Naturalism and Causal Explanation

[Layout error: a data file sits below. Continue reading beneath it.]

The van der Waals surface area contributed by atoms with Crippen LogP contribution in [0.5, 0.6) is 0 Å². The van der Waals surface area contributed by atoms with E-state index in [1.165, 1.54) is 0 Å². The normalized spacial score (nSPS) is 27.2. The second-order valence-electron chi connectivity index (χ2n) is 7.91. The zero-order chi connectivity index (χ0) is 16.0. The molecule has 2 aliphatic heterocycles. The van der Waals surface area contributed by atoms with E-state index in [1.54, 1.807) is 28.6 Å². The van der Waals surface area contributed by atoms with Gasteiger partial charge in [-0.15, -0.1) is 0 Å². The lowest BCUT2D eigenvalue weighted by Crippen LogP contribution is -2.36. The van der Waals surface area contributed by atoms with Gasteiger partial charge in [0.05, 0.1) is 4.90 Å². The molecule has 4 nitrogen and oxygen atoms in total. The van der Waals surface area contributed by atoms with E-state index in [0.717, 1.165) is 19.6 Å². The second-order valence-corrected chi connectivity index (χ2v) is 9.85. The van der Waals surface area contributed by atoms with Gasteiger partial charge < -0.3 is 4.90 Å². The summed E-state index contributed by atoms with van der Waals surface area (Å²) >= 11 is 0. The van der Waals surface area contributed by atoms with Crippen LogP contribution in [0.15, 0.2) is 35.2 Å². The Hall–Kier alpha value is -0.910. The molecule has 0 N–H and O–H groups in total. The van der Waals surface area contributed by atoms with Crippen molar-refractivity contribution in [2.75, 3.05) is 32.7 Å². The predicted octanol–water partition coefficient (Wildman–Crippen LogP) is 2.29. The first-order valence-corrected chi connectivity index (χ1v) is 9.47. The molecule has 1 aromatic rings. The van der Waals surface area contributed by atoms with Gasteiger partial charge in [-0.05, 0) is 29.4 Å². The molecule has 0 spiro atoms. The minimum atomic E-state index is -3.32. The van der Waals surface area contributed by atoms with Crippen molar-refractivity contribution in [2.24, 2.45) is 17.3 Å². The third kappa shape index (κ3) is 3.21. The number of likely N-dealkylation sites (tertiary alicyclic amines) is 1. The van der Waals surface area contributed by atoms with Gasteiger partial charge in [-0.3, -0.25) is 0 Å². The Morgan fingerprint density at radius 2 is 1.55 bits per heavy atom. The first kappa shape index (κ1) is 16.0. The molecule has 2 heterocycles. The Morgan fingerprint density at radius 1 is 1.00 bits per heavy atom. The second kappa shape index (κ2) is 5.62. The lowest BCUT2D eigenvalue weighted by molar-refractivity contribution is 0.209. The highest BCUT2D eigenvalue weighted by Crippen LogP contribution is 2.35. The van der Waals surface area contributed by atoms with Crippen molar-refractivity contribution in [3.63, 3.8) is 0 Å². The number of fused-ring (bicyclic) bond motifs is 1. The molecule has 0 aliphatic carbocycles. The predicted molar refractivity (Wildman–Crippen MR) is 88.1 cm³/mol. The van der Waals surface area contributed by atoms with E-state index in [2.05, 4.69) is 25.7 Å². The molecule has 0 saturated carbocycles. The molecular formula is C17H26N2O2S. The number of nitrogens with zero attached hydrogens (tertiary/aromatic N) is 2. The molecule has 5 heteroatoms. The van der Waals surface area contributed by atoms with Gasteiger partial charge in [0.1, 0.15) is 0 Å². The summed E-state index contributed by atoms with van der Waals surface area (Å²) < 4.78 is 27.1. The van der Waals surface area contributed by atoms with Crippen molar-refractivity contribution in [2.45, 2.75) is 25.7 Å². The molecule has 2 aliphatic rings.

Semantic properties are not commonly held to be part of the basic ontological furniture of the world. Consequently, we confront a problem: how to 'naturalize' semantics so as to reveal these properties in their true ontological colors? Dominant naturalistic theories address semantic properties as properties of some other (more primitive, less problematic) kind. The reductionistic flavor is unmistakable. The following quote from Fodor's Psychosemantics is probably the contemporary locus classicus of this trend. Fodor is commendably unapologetic: "I suppose that sooner or later the physicists will complete the catalogue they've been compiling of the ultimate and irreducible properties of things. When they do, the likes of spin, charm, and charge will perhaps appear upon their list. But aboutness surely won't; intentionality simply doesn't go that deep. It's hard to see, in the face of this consideration, how one can be a Realist about intentionality without also being, to some extent or other, a Reductionist. If the semantic and the intentional are real properties of things, it must be in virtue of their identity with (or maybe of their supervenience on?) properties that are themselves neither intentional nor semantic. If aboutness is real, it must be really something else." (Fodor 1987, 97) Notice the shape of this explanatory project. Intentional properties will count as real in virtue of their identity with, or supervenience on, some set of lower-level physical properties. Fodor thus assumes, in effect (as do many others engaged in naturalization projects for semantics), that the program of naturalization demands a higher-to-lower, top-to-bottom, kind of explanatory strategy. This paper addresses precisely that assumption, namely, that the non-semantic properties on which semantic properties depend, belong to what are intuitively lower levels of description than the intentional level itself. It also questions the higher-to-lower explanatory scheme associated with that assumption. My discussion of this topic draws on Robert Brandom's recent work (Brandom 1994) and can be considered an analysis of Brandom's stance and its implications. The discussion should help to explain the general lack of progress in the project of naturalizing content. It should also help show why attempts to eliminate the normative vocabulary employed in specifying the practices that guide the use of a language are unlikely to succeed. I shall start by displaying the general order of explanation that characterizes typical naturalization projects, showing that even when a full reduction to physics is avoided, some important assumptions inherited from the explanatory model of physics remain. These include the demand for an array of causal explanations couched in terms of ultimate properties of the world, and the idea that such non-semantic properties should be constitutive (in a narrow or individualistic sense to be explained below) of whatever semantic properties are in question. Extending Brandom's idea that the normativity of content is not reducible to physics, I shall argue that even such residual demands are inappropriate. More positively, I suggest that, despite the deep irreducibility of the normative dimension of content, we need not consider that dimension either primitive or inexplicable. Instead, such normative aspects can be unpacked by invoking a different, lower-to-higher, explanatory scheme in which the explanans includes higher level features such as skilled know-how and social frames of action.